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Delegation —
assigning tasks to others and an important leadership skill

How do you plan, organize, assign and control the action in your operation? Are you the sole planner or is your staff involved? How? Have you built a co-operative culture or is it an 'every man for himself' environment?

To be as effective as possible, you need answers to each question.

Question: Why is delegation a useful management tool?

  1. Because one of the leading reasons for management failure is the inability to successfully manage in a multi-task environment and delegation can help provide a solution.
  2. Because if you don't delegate, as a leader you lead only yourself and an army of one never went anywhere!
  3. Because you may not have necessary skills to do everything yourself.
  4. Because you don't have time to do it all.

Question: How does this process apply to lawn service?

With a staff of sales, production, customer service and administrative people, we have the opportunity to delegate certain tasks to those best suited to accomplish them.

Question: What are the benefits of delegating tasks?

There are benefits to both management and associates:

  • Management benefits
    • Saves management time.
    • Temporarily relieve supervisors in the event of seasonal overload.
    • A tool for staff training and development and evaluation.
    • A means of creating job enrichment and a cooperative workplace environment.
    • A strategy to increase branch productivity and scope of activities
  • Employee benefits
    • Pride in accomplishment
    • Sense of value and importance
    • Expanded knowledge and capabilities
    • Stronger team orientation and co-worker relationship

Question: What kinds of tasks should be delegated?

Several categories of tasks are available

  • Project planning
  • Process improvement
  • Specific problem solving
  • Training and development programs
  • Mentoring

Factors impacting assignment / delegation outcomes

For each of us, there is a point at which, the reward or gain received for doing extra work is not equal to the difficulty or pain we must endure to achieve the objective. At this point, we are no longer motivated to continue and, in time, our productivity actually drops.

Delegate carefully, evaluating attitude about taking on 'extra' assignments

  • present skill level
  • potential to grow and develop
  • employee motives
  • management 'roadblocks'

Which group should be assigned which tasks?

  • New, unskilled people?
  • New, experienced people?
  • Veteran, minimally skilled performers?
  • Veteran, skilled performers?

Making delegation work: the management process

It is very important to distinguish between delegation and simple task assignment. While you will likely assign tasks to new, unskilled people, you will create a more positive response with experienced, veterans by modifying the process to what is truly delegation.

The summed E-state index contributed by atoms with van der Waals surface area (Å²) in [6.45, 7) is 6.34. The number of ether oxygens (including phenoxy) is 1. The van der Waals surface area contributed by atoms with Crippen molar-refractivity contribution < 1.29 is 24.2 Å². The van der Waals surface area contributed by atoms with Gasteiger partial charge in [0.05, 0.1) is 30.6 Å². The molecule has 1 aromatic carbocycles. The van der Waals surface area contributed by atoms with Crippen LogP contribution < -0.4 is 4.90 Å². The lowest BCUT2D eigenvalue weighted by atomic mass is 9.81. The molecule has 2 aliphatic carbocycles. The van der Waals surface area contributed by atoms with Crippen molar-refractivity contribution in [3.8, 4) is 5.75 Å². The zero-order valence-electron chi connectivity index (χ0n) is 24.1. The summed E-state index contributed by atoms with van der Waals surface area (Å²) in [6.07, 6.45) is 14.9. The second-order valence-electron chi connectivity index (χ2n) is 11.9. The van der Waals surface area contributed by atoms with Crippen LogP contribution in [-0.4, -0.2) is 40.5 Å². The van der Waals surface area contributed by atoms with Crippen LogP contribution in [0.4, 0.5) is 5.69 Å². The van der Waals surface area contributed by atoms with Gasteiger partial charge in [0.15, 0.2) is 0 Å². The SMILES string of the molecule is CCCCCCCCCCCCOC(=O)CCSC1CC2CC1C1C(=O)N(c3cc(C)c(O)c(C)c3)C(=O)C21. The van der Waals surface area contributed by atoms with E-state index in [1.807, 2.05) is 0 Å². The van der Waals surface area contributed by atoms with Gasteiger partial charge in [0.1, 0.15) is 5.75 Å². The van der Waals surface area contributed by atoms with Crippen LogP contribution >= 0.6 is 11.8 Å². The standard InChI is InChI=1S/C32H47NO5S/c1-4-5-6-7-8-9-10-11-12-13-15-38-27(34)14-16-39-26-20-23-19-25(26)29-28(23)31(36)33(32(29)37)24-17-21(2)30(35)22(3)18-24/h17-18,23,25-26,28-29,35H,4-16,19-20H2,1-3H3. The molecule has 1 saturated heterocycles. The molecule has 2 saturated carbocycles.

Here's the difference:

Assignment: 'John, since your van is in for repairs, your goal for today is to work with Larry and complete the 22 lawn applications and six service call stops I printed out for you. I've set them up in a tight route. Are you prepared to do that'?

Delegation: 'Tom, as you know, John's van is down for repairs so, I'd like for you to set up a 'stretch' route and take him with you. You can probably add six stops with him along. Can you take care of that please'?

Do you understand the difference?

Let's confirm the most effective management style for each group:

  • New, unskilled - Assignments, directive, close monitoring, less trust.
  • New, experienced - ?
  • Veteran, minimally skilled - ?
  • Veteran, skilled - Delegate projects vs tasks, less directive, more flexibility, greater trust level.

Steps in the delegation process include:

  1. Organize the work, establish reasonable goals, benchmarks, etc.
  2. Assess staff capabilities.
  3. Match the work to be delegated (assigned) to the proper people.
  4. Communicate what, when, where, why and how.
  5. Get employee commitment to achieving the goals.
  6. Confirm no 'roadblocks'
  7. Execute the plan
  8. Follow up at pre-planned points in the process.
  9. Recognize and react to performance.


  • Understand and accept the fact that you are still ultimately responsible for the outcome and results.
  • Establish yourself as a respected, inspirational leader before you begin the process.
  • Be willing to give up some of your 'favorite' work along with unpleasant tasks.
  • Understand tasks in terms of time, expense and basic skill requirements.
  • Assess your staff for attitudes, aptitudes and basic skills.
  • Assess yourself as a delegator.


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